(Flickr/Creative Commons/Dank Depot)

NORTH PORT, Fla. — Staggered by the burgeoning numbers of veteran suicides, U.S. Rep. Greg Steube said on Wednesday he supports removing marijuana from its wrongly classified Schedule 1 status.

"And I think you'd be surprised by the amount of Republicans that would support it," said the Sarasota Republican, who added Senate Majority Leader Mitch McConnell would likely block a descheduling bill. But Steube said a vote would enjoy broad bipartisan support in the House and could come up for a vote this session.

"I think as you're seeing a younger generation of elected officials — I mean, look at (Florida Gov. Ron) DeSantis and some of the things he's done — and their positions on those issues are very different."

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On the Saturday of Memorial Day weekend, the U.S. Army tweeted a video of Pfc. Nathan Spencer with the 1st Infantry Division, who said the Army has given him the opportunity to "give to others, to protect the ones I love, and to better myself as a man and a warrior."

Then the Army tweeted a simple, open-ended question: "How has serving impacted you?"

The responses took on a life of their own.

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Suicide prevention pins are displayed in recognition of suicide prevention and awareness month by the 81st Medical Operations Squadron mental health team. (U.S. Air Force photo / Kemberly Groue)

I've been thinking a lot about suicide lately. No, that's not a suicidal ideation, it's just what I've been thinking about. One of my good friends, the last person I ever thought would fall victim to the scourge of suicide, killed himself. The one guy I knew, who would have stayed up for days to talk someone else out of suicide, ended up doing it himself.

I can't figure it out. Any one of the dozens of people he had helped over the years would have come to his aid if only he had asked. But he didn't.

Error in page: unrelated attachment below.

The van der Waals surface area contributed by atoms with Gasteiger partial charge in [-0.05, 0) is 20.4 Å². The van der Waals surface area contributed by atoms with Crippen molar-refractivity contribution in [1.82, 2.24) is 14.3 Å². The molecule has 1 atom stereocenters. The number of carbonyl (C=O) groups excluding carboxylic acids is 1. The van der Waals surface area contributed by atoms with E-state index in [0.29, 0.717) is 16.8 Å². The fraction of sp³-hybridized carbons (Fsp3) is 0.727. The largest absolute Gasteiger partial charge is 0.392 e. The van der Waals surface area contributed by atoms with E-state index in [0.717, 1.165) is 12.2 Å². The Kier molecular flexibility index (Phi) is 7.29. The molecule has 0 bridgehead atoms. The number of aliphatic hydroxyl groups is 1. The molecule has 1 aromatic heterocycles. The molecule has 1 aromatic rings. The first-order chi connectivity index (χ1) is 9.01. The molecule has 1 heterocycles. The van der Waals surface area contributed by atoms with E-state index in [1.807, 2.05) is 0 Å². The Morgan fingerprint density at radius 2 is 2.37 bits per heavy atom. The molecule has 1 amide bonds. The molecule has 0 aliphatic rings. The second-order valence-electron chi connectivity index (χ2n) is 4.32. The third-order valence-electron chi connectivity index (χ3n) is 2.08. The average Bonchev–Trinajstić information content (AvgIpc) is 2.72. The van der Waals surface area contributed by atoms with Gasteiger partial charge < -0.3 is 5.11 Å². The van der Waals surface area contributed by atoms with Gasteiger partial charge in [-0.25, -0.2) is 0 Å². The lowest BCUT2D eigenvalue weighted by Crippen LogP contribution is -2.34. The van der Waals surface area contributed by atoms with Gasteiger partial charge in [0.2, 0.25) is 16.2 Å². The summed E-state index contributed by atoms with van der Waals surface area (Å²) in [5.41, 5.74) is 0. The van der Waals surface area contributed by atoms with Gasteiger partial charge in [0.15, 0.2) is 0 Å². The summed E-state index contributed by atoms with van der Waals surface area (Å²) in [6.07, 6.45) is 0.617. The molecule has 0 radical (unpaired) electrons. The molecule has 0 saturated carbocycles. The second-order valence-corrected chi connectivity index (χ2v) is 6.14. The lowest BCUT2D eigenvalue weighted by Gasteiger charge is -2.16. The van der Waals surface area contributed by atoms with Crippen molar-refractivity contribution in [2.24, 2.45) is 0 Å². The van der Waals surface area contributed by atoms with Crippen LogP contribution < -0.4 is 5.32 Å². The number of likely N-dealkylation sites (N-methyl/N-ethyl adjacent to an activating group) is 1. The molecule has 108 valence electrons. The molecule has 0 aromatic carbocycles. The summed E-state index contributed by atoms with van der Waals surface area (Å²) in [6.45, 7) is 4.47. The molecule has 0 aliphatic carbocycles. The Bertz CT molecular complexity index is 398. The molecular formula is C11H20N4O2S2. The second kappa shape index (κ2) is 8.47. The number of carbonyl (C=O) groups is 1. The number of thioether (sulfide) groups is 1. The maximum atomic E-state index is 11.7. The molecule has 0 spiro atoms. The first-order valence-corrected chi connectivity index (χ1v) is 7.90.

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Lee Correctional Institution. Photo: AP/Sean Rayford

COLUMBIA, S.C. — Months after a U.S. Army veteran killed himself in his Greenville apartment, police officers have charged several inmates involved in a so-called "sextortion" scheme that investigators say may have driven him to the brink.

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Dr. Keita Franklin, Defense Suicide Prevention Office director, speaks to a crowd about the Department of Defense's plan to combat the issue of suicide among military members at Joint Base Pearl Harbor-Hickam, Hawaii, Jan. 30, 2017. The 15th Wing clinic was recognized for its superior efforts to prevent suicide in 2016. (Kaitlin Daddona/U.S. Air Force)

Editor's Note: This article by Richard Sisk originally appeared on Military.com, a leading source of news for the military and veteran community.

In the wake of a troubling trend of veteran suicides and at least one shooting on the premises of Department of Veterans Affairs facilities in recent weeks, VA leaders are preparing for congressional scrutiny and hearings on the matter.

What they're not doing, however, is planning to ramp up security at VA centers through the use of metal detectors. While incidents at individual VA facilities may prompt local reviews, the majority of security decisions are not made at the national level.

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Veterans Affairs Austin Outpatient Clinic/VA

On Tuesday, a veteran patient at a Veterans Affairs clinic in Austin Texas, reportedly shot and killed himself in the waiting room in front of "hundreds" of people.

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